Harkin was chairman of the Agriculture Committee from June 2001 to January 2003, an advantageous assignment for a senator from a farm state. He regained the post in January 2007 when Democrats took control of the Senate (although he gave it up to take over the HELP Committee). In both stints, Harkin controlled the gavel during reauthorization of the all-important farm bill. He steered to passage the 2002 farm measure, a considerable achievement because he fashioned a bill to restore subsidies phased out by the Republicans’ 1996 Freedom to Farm Act. His top goals were to increase conservation programs, establish a formula for countercyclical aid, and fight concentration in agribusiness. In November 2001, Harkin introduced his bill, with no limit on farm subsidies. He also included a provision for more spending on conservation and food stamps aimed at securing votes from nonfarm states. The bill was defeated that December, but revived and passed in February 2002 with increased but limited subsidies for grain and cotton, and double the money for conservation. The total cost was an estimated $73.5 billion over 10 years. The bill went to a conference committee with the House. During those negotiations, Republicans led by Rep. Larry Combest, from cotton-farming West Texas, insisted on higher subsidy limits and the deletion of a ban on meatpackers owning livestock. Harkin brought the bill back and got the Senate to pass it.
While the Republicans controlled Congress, Harkin worked to make conservation payments an entitlement and promoted the use of ethanol and alcohol fuels. In 2004, Harkin held up a corporate tax bill to protest an appropriation for $2.8 billion in drought aid by deferring conservation spending and scaling back federal oversight of tobacco; he won a non-binding resolution to restore the conservation money. Farm exports are important to Iowa and Harkin, despite his warm feelings for labor unions, voted for the North American Free Trade Agreement in 1993 and for normalizing trade relations with China in 2000. Unions generally oppose free trade agreements as a threat to domestic jobs.
Democratic victories at the polls in 2006 made Harkin chairman again as the farm bill came up for reauthorization in 2007. His priorities were nutrition programs, increased conservation funds for environmentally friendly farming, and promotion of corn-based ethanol as fuel. In an unusual twist, key negotiations shifted to farm-state members of the Senate Finance Committee, led by Democrats Max Baucus of Montana and Kent Conrad of North Dakota and Republican Sen. Charles Grassley of Iowa. Harkin’s critics said he was too protective of his pet programs. But eventually most of his programs were included in the bill: ethanol, more money for nutrition, modest caps on subsidies, and a renamed Conservation Stewardship Program. Two-thirds of the funds in the five-year, $300-billion bill were for food stamps and other nutrition programs. Harkin said his work on the complex legislation was “like giving birth to a porcupine.”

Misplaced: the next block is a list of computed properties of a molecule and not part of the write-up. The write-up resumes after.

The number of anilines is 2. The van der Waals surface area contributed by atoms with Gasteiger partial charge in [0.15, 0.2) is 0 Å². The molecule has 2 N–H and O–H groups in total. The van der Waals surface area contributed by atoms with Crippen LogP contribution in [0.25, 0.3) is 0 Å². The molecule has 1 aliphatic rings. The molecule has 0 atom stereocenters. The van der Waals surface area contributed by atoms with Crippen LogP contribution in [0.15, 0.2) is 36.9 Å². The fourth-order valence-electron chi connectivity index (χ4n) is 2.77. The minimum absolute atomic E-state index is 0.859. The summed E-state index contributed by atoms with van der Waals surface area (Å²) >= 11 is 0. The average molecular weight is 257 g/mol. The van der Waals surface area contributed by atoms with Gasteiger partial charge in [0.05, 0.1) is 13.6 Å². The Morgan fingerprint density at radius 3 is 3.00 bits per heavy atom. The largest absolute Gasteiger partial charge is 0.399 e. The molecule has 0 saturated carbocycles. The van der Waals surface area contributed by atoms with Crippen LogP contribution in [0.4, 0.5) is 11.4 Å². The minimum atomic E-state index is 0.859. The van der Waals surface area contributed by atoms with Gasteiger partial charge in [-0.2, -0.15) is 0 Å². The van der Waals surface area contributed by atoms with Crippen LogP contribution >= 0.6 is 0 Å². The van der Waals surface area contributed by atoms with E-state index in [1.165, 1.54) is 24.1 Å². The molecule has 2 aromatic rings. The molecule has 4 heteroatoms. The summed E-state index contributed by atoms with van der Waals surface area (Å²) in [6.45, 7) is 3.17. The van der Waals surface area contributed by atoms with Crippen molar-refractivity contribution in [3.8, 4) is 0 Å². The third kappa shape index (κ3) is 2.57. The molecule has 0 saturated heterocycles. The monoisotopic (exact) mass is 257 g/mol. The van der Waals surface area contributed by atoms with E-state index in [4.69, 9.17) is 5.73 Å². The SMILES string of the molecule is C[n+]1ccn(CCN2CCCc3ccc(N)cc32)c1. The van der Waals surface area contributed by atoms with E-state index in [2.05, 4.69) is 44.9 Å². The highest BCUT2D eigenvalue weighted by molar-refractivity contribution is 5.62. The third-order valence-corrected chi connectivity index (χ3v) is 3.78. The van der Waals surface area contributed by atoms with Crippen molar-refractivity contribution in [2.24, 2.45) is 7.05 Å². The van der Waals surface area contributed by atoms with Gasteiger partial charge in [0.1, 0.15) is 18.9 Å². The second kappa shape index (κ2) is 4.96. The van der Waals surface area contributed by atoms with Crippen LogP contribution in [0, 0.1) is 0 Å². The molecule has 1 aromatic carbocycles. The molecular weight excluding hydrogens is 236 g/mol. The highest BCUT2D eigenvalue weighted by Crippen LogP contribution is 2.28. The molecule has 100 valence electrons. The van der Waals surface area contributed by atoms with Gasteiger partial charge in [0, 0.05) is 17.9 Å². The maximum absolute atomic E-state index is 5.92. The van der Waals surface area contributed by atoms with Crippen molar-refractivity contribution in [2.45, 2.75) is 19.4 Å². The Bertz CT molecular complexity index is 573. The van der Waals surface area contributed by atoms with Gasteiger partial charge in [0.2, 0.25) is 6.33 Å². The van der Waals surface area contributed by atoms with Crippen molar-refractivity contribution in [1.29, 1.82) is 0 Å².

Throughout this decade, Harkin has been the Senate’s leading advocate of better nutrition and fitness for children. “We need a new paradigm in American health care, a prevention paradigm,” he said. Legislation he sponsored in 2004 required schools to set nutritional standards for food available during the school day and made Harkin Fresh Fruit and Vegetable grants to schools permanent. In 2005, he called for food companies to do less marketing to children and sponsored a bill to give the Federal Trade Commission authority to regulate advertising directed at children. He is a crusader against childhood obesity, pushing for nutritional standards for food sold in schools. A bill he sponsored in 2006 would have removed candy bars, french fries, ice cream bars, and non-diet soft drinks from schools. With GOP Sen. Lisa Murkowski of Alaska he sponsored a 2007 bill extending school nutrition standards to vending machines and giving the Agriculture Department authority to regulate schools’ snack foods. Opposition came not only from food companies but from school districts eager to earn food revenues. Harkin also favors mandatory nutrition labels on menus in chain restaurants.